About a month into the production of his season of "Ink Master," fellow contestant Amanda Boone, an emergency medical technician, became concerned about Jackson's health. A blood pressure check resulted in a very high number, prompting Jackson to see a local doctor. "He told me you either leave the show or have a heart attack or a stroke," Jackson told Delaware Online. Diagnosed with high blood pressure years earlier and Type 2 diabetes just before "Ink Master" began taping, Jackson still experienced dangerously elevated levels, with his prescribed medicines not effective against the stress of competition and his inability to sleep well in the show's group-living environment. On doctors' advice, Jackson left "Ink Master" after four episodes.

Complications from cancer forced Gia Rose to leave Ink Master

Gia Rose left home to live on her own when she was 16 and thereafter lived an itinerant lifestyle, traveling and sleeping on trains and a riverboat before settling in North Carolina when she became an apprentice at a tattoo shop. Rose competed on the eighth season of "Ink Master" and made such an impression with fans and producers that she was asked to return for "Ink Master: Angels." 

Before Rose parlayed her tattoo skills into a burgeoning reality TV career, the artist was diagnosed with a particularly aggressive form of cervical cancer at 31 years old. Rose appeared on just five episodes of the spinoff before her abrupt departure. Unfortunately, Rose had to drop out of the production when she developed health problems related to her ongoing cancer treatments. The series, which featured "Ink Master" all-stars flying around the country to engage in tattoo challenges, was unworkable for Rose, who experienced a cancer-related inflammation of a sciatic nerve.  The condition led her doctor to advise her against getting on an airplane, making it impossible to continue shooting "Ink Master: Angels." "I beat cancer, I no longer have cancer, but I still deal with a lot of physical repercussions," Rose told Monsters and Critics.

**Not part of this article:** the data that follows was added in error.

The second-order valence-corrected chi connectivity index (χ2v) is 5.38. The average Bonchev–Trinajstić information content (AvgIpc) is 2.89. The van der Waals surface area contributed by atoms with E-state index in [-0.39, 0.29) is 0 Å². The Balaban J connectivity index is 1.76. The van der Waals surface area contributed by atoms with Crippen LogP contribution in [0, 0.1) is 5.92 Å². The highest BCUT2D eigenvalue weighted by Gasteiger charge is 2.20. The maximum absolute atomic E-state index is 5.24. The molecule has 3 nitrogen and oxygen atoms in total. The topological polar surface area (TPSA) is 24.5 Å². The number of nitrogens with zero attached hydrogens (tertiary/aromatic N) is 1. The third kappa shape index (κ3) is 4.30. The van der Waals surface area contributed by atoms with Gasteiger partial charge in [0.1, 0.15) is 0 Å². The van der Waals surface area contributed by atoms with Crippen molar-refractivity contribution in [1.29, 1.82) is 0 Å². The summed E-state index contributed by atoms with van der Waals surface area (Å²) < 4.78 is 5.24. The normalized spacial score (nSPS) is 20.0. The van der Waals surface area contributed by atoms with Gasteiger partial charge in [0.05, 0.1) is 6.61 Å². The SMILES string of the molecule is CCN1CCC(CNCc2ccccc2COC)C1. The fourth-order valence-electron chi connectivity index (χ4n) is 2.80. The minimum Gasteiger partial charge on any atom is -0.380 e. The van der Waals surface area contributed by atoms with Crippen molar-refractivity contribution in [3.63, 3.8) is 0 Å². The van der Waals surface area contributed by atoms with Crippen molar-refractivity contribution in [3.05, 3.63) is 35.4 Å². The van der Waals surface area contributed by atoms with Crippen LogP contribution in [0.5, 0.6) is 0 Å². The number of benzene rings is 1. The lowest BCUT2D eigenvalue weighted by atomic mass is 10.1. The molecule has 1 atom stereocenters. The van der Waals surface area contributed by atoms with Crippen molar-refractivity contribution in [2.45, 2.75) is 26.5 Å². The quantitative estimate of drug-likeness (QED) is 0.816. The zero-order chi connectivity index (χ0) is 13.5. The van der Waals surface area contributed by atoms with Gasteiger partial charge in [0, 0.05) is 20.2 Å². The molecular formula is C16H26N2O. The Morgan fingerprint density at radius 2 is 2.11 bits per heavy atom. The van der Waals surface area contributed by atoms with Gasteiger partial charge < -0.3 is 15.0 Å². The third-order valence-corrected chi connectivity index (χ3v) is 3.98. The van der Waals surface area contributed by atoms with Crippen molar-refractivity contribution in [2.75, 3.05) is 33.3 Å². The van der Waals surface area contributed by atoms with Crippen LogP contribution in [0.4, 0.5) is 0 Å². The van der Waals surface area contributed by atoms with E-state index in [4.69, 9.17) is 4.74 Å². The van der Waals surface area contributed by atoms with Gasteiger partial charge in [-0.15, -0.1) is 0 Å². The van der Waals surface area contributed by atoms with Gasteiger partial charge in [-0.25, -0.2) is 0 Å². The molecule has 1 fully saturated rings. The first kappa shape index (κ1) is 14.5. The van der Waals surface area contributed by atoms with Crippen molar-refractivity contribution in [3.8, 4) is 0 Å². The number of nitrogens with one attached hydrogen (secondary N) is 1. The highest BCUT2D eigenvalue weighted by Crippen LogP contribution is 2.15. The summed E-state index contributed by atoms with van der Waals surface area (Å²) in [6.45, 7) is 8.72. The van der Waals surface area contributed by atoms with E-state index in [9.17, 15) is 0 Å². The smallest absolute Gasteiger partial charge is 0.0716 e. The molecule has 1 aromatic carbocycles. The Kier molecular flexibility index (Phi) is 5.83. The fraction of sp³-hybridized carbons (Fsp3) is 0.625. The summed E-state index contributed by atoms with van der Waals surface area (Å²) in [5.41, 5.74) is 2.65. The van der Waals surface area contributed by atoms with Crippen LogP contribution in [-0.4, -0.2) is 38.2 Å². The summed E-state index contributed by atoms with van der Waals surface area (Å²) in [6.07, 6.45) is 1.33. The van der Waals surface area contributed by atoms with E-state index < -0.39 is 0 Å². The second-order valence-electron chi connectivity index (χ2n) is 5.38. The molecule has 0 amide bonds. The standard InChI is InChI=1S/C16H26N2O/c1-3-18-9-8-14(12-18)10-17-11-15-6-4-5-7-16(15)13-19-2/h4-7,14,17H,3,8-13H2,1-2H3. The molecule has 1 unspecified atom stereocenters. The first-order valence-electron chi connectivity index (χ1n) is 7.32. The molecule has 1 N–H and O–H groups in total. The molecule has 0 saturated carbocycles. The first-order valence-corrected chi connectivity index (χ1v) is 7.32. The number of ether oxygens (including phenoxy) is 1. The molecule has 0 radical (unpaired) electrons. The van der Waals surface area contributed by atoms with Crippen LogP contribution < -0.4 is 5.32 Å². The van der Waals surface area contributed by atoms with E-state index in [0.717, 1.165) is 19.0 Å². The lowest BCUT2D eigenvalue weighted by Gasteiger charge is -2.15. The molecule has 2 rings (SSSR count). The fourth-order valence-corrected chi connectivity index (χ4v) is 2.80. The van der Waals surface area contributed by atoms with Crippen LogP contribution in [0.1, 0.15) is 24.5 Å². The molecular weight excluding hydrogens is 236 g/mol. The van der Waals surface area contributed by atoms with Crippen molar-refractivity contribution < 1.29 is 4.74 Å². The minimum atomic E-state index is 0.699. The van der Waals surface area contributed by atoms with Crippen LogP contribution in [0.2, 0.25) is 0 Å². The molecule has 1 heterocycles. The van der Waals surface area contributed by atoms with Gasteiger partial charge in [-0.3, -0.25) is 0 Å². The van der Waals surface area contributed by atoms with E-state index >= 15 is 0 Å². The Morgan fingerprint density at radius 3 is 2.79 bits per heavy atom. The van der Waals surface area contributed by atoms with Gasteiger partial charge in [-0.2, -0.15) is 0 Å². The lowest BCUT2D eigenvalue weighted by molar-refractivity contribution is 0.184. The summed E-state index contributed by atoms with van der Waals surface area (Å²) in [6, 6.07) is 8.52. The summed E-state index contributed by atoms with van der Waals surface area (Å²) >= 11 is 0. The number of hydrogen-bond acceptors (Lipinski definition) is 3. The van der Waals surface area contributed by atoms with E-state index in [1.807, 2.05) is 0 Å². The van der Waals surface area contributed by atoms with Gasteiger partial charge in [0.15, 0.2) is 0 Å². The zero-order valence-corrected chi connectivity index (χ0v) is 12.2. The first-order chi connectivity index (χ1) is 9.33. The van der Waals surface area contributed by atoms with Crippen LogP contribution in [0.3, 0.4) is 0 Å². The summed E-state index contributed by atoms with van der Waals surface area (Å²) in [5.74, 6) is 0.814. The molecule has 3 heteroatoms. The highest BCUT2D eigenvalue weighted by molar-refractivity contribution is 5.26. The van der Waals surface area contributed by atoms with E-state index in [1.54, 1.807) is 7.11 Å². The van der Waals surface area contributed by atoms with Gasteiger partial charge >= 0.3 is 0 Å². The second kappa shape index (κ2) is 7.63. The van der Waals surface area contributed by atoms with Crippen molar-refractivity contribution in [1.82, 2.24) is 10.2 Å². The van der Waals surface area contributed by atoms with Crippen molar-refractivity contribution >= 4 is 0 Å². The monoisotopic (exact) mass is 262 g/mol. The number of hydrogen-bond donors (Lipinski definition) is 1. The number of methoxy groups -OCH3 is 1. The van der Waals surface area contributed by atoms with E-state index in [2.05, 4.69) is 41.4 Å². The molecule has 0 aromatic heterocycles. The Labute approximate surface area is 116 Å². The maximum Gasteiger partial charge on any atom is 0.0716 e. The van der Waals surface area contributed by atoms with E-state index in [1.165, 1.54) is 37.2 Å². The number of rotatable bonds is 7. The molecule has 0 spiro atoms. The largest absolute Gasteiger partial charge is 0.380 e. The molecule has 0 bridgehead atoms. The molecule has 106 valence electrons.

Halo Grey had testicular cancer

Representing Baltimore and entering "Ink Master" with nine years of artistic experience, the tattooist known by the pseudonym of Halo Grey (real name: Sean Jankowski) demonstrated an aptitude with many kinds of inking, including horror-inspired imagery, traditional work, and realistic designs. Grey did very well in the competitive "Ink Master," and in the fourth season of the show, which aired in 2014, he wasn't eliminated until the last challenge just before the finale.

About two years before he made his debut on "Ink Master," Grey endured a major medical crisis. In early 2013, he was diagnosed with testicular cancer and underwent surgery right away to remove malignant tissue. Afterward, doctors told the then-320-pound Grey that he'd need to report for chemotherapy treatments and take a year-long absence from tattooing to fully recuperate, as he couldn't safely attend to customers. Unwilling to not do the thing he loved, and which also provided his livelihood, he instead adopted Gerson Therapy, eating an all-organic diet in lieu of chemotherapy. He lost 115 pounds and his cancer went into remission.

Caroline Evans has a serious disease